The İstanbul-based Center for Economics and Foreign Policy Studies (EDAM) recently conducted a public opinion survey to ascertain the sentiments of the Turkish people concerning their country's membership in the European Union. The survey is timely because out of exasperation, the bold prime minister of Turkey has openly declared his inclination to change course in foreign policy. He has announced his dislike of the capriciousness of key European countries to their vow of membership principles and introduced the Shanghai Cooperation Organization (SCO) as an alternative to the EU should Turkey be systematically denied membership.
Rising national self-confidence combined with politicians' generous criticism of the EU's expectations for reform of weak standards of human, legal and political rights have emboldened Turkey's political leadership.
It is in this atmosphere that EDAM's survey was carried out. Here are some basic findings:
The participants were asked the question: "This year is the 50th anniversary of the Ankara Agreement signed between Turkey and the European Union. It is also the eighth year of accession negotiations. Which of the following policies do you think Turkey should follow in the next five years?” While one-third (33 percent) of the public thinks that Turkey should persist with its aim of attaining full membership, the remaining two-thirds agrees that Ankara should abandon its pursuit of full membership.
There are also differences of opinion among Turkish Euroskeptics. Twenty percent support the idea that Turkey should abandon full membership and should formulate a new relationship with the EU based on common interests. Combining this group with the residual supporters of membership, it can be stated that more than 50 percent of the public views partnership with the EU positively.
One-quarter of the public believes that full membership should be abandoned and that a new relationship with the EU is not needed, while another 15 percent thinks that if full membership is abandoned, a rival regional organization should be established.
There are also significant differences of opinion with regards to the future of Turkey's relations with the EU among the constituents of different parties. While 34 percent of Justice and Development Party (AKP) voters believe that the country should “persist with its aim of full membership,” this falls to 30 percent among main opposition center-left Republican People's Party (CHP) voters and to 15 percent among Nationalist Movement Party (MHP) voters. The predominantly Kurdish Peace and Democracy Party (BDP) voters are apparently avid defenders of the EU goal, with a support level of 88 percent. They believe that the EU's higher legal and political standards will put an end to the so-called “Kurdish problem” and that the practice of local government will enable a sort of autonomy.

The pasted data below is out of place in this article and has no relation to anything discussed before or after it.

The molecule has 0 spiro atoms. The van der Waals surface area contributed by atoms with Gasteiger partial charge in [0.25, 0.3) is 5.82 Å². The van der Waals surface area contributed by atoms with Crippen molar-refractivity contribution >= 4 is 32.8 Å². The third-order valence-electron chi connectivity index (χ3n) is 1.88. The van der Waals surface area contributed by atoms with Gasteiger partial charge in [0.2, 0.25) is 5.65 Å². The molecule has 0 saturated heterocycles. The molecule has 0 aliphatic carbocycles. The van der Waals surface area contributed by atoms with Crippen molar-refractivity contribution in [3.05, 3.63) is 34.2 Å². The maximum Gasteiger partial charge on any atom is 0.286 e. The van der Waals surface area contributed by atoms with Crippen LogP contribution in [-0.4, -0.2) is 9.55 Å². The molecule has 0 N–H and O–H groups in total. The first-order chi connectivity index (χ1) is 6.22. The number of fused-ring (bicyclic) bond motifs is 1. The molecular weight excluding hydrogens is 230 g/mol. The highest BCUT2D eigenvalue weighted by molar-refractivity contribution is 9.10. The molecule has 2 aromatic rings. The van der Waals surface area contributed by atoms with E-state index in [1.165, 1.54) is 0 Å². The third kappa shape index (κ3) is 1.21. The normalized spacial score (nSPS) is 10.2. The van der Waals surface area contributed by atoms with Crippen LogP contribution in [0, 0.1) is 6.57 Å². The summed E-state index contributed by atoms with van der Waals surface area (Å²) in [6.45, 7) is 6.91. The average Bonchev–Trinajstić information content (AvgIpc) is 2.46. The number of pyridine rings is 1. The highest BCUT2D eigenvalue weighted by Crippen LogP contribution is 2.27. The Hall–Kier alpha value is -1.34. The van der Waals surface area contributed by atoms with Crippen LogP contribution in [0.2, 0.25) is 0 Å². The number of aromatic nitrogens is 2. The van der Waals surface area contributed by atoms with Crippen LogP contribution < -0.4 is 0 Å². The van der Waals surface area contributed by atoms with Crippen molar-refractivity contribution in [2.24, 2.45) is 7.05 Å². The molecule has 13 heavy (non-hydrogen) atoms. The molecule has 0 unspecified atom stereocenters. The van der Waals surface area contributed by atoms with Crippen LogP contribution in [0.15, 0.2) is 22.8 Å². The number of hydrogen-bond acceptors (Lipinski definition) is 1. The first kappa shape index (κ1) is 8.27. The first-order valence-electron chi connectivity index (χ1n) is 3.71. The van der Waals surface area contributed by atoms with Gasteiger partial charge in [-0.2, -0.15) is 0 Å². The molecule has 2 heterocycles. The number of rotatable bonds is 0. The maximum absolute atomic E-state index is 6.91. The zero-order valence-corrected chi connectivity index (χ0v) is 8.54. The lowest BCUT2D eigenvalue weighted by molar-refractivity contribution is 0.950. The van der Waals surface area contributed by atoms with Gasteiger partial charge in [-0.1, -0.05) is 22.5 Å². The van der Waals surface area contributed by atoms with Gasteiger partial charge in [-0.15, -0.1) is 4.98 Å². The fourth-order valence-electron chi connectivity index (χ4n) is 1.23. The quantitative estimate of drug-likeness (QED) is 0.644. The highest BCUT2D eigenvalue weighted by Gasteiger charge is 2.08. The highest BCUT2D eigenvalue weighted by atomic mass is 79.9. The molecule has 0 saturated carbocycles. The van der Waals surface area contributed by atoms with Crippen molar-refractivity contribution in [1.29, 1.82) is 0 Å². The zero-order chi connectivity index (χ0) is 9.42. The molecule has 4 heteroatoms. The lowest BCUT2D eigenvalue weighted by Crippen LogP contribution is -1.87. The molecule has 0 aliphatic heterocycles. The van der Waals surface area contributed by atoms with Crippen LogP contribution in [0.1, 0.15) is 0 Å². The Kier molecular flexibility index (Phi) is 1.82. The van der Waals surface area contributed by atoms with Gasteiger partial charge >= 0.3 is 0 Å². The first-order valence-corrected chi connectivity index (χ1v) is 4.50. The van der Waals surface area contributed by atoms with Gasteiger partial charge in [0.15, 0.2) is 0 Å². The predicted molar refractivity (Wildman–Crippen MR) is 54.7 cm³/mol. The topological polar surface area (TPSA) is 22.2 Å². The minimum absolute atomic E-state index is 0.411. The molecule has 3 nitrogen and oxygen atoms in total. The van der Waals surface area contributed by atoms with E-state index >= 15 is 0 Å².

There appear to be differences of opinion on what to do if the membership path is abandoned. While 27 percent of CHP voters agree that “relations based on common interests should be established,” among MHP voters, 21 percent agree with this. While 40 percent of MHP voters think that Turkey should act on its own if the full membership goal has been abandoned, this falls to 27 percent among CHP voters. Those who aim to establish a new partnership in the region to rival the EU are roughly equal between all three major parties at around 15 percent.
EDAM has also fielded the same question to a panel of foreign policy experts. With the participation of 202 experts, it was seen that the experts have very diverging views from public opinion and agreed overwhelmingly -- 87 percent -- that Turkey should maintain its goal of full membership in the EU. Other alternatives found little support among the expert community. There is thus a major difference of opinion between foreign policy experts and public opinion. While public opinion is divided on the issue of full membership in the EU, experts almost unanimously agree that the country should persist with its goal of full membership. This issue is indicative of the preferences of the elite and the public, as well as the Turkish-Kurdish ethnic divide in Turkey.